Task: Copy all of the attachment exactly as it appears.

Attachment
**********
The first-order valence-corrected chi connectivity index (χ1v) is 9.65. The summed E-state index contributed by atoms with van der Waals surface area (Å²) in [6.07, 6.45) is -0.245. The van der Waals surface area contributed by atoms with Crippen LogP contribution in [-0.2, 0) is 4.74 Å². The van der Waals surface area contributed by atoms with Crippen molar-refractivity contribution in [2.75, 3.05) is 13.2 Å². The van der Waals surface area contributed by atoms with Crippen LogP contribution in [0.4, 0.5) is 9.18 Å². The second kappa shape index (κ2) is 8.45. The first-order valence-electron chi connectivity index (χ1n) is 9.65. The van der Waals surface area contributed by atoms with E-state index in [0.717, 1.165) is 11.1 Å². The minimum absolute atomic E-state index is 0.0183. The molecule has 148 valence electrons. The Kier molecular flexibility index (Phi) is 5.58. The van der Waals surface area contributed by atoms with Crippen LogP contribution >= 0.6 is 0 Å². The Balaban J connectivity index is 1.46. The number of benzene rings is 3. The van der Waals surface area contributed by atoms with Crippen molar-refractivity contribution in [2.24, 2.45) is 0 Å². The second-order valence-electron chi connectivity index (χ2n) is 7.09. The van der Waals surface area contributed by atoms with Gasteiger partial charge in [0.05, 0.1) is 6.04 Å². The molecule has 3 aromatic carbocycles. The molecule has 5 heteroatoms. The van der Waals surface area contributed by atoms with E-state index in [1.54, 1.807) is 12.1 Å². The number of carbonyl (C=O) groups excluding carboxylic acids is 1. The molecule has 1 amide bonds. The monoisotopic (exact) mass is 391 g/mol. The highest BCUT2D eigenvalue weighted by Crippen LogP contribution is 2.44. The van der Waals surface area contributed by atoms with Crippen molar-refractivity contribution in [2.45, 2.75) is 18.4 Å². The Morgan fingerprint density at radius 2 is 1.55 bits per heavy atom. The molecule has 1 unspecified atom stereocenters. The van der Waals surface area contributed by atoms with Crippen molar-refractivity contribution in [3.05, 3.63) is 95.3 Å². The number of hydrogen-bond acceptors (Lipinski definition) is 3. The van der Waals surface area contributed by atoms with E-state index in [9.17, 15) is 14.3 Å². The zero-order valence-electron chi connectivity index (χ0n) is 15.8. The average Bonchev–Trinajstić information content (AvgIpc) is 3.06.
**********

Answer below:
The first-order valence-corrected chi connectivity index (χ1v) is 9.65. The summed E-state index contributed by atoms with van der Waals surface area (Å²) in [6.07, 6.45) is -0.245. The van der Waals surface area contributed by atoms with Crippen LogP contribution in [-0.2, 0) is 4.74 Å². The van der Waals surface area contributed by atoms with Crippen molar-refractivity contribution in [2.75, 3.05) is 13.2 Å². The van der Waals surface area contributed by atoms with Crippen LogP contribution in [0.4, 0.5) is 9.18 Å². The second kappa shape index (κ2) is 8.45. The first-order valence-electron chi connectivity index (χ1n) is 9.65. The van der Waals surface area contributed by atoms with E-state index in [0.717, 1.165) is 11.1 Å². The minimum absolute atomic E-state index is 0.0183. The molecule has 148 valence electrons. The Kier molecular flexibility index (Phi) is 5.58. The van der Waals surface area contributed by atoms with Crippen LogP contribution >= 0.6 is 0 Å². The Balaban J connectivity index is 1.46. The number of benzene rings is 3. The van der Waals surface area contributed by atoms with Crippen molar-refractivity contribution in [2.24, 2.45) is 0 Å². The second-order valence-electron chi connectivity index (χ2n) is 7.09. The van der Waals surface area contributed by atoms with Gasteiger partial charge in [0.05, 0.1) is 6.04 Å². The molecule has 3 aromatic carbocycles. The molecule has 5 heteroatoms. The van der Waals surface area contributed by atoms with E-state index in [1.54, 1.807) is 12.1 Å². The number of carbonyl (C=O) groups excluding carboxylic acids is 1. The molecule has 1 amide bonds. The monoisotopic (exact) mass is 391 g/mol. The highest BCUT2D eigenvalue weighted by Crippen LogP contribution is 2.44. The van der Waals surface area contributed by atoms with Crippen molar-refractivity contribution in [2.45, 2.75) is 18.4 Å². The Morgan fingerprint density at radius 2 is 1.55 bits per heavy atom. The molecule has 1 unspecified atom stereocenters. The van der Waals surface area contributed by atoms with Crippen molar-refractivity contribution in [3.05, 3.63) is 95.3 Å². The number of hydrogen-bond acceptors (Lipinski definition) is 3. The van der Waals surface area contributed by atoms with E-state index in [9.17, 15) is 14.3 Å². The zero-order valence-electron chi connectivity index (χ0n) is 15.8. The average Bonchev–Trinajstić information content (AvgIpc) is 3.06.